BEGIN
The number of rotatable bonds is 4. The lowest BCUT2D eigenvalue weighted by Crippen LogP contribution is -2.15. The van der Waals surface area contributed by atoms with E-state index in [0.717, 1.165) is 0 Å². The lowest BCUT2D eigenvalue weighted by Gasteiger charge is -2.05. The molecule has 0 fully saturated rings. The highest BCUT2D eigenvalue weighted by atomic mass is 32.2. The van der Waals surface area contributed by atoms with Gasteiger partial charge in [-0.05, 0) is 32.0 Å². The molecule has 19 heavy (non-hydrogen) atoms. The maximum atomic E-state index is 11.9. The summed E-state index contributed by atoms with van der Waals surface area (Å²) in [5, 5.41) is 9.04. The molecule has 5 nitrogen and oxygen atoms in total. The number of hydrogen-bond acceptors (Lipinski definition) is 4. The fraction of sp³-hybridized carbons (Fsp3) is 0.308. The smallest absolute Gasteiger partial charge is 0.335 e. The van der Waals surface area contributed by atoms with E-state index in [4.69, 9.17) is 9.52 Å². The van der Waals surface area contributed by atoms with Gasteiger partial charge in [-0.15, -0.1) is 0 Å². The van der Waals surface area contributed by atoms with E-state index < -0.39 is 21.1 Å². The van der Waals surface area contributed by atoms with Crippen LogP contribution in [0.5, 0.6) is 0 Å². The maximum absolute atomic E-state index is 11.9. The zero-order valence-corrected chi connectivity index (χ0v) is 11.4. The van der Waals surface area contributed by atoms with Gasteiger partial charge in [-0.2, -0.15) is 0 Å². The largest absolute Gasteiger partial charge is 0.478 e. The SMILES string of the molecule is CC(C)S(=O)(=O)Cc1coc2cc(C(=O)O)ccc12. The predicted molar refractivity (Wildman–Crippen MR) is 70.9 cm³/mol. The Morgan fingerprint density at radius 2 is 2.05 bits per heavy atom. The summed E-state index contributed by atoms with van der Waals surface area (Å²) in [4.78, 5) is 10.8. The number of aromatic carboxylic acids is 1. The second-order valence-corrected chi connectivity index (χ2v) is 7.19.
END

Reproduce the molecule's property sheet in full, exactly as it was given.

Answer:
The number of rotatable bonds is 4. The lowest BCUT2D eigenvalue weighted by Crippen LogP contribution is -2.15. The van der Waals surface area contributed by atoms with E-state index in [0.717, 1.165) is 0 Å². The lowest BCUT2D eigenvalue weighted by Gasteiger charge is -2.05. The molecule has 0 fully saturated rings. The highest BCUT2D eigenvalue weighted by atomic mass is 32.2. The van der Waals surface area contributed by atoms with Gasteiger partial charge in [-0.05, 0) is 32.0 Å². The molecule has 19 heavy (non-hydrogen) atoms. The maximum atomic E-state index is 11.9. The summed E-state index contributed by atoms with van der Waals surface area (Å²) in [5, 5.41) is 9.04. The molecule has 5 nitrogen and oxygen atoms in total. The number of hydrogen-bond acceptors (Lipinski definition) is 4. The fraction of sp³-hybridized carbons (Fsp3) is 0.308. The smallest absolute Gasteiger partial charge is 0.335 e. The van der Waals surface area contributed by atoms with E-state index in [4.69, 9.17) is 9.52 Å². The van der Waals surface area contributed by atoms with Gasteiger partial charge in [-0.15, -0.1) is 0 Å². The van der Waals surface area contributed by atoms with E-state index < -0.39 is 21.1 Å². The van der Waals surface area contributed by atoms with Crippen LogP contribution in [0.5, 0.6) is 0 Å². The maximum absolute atomic E-state index is 11.9. The zero-order valence-corrected chi connectivity index (χ0v) is 11.4. The van der Waals surface area contributed by atoms with Gasteiger partial charge in [-0.2, -0.15) is 0 Å². The largest absolute Gasteiger partial charge is 0.478 e. The SMILES string of the molecule is CC(C)S(=O)(=O)Cc1coc2cc(C(=O)O)ccc12. The predicted molar refractivity (Wildman–Crippen MR) is 70.9 cm³/mol. The Morgan fingerprint density at radius 2 is 2.05 bits per heavy atom. The summed E-state index contributed by atoms with van der Waals surface area (Å²) in [4.78, 5) is 10.8. The number of aromatic carboxylic acids is 1. The second-order valence-corrected chi connectivity index (χ2v) is 7.19.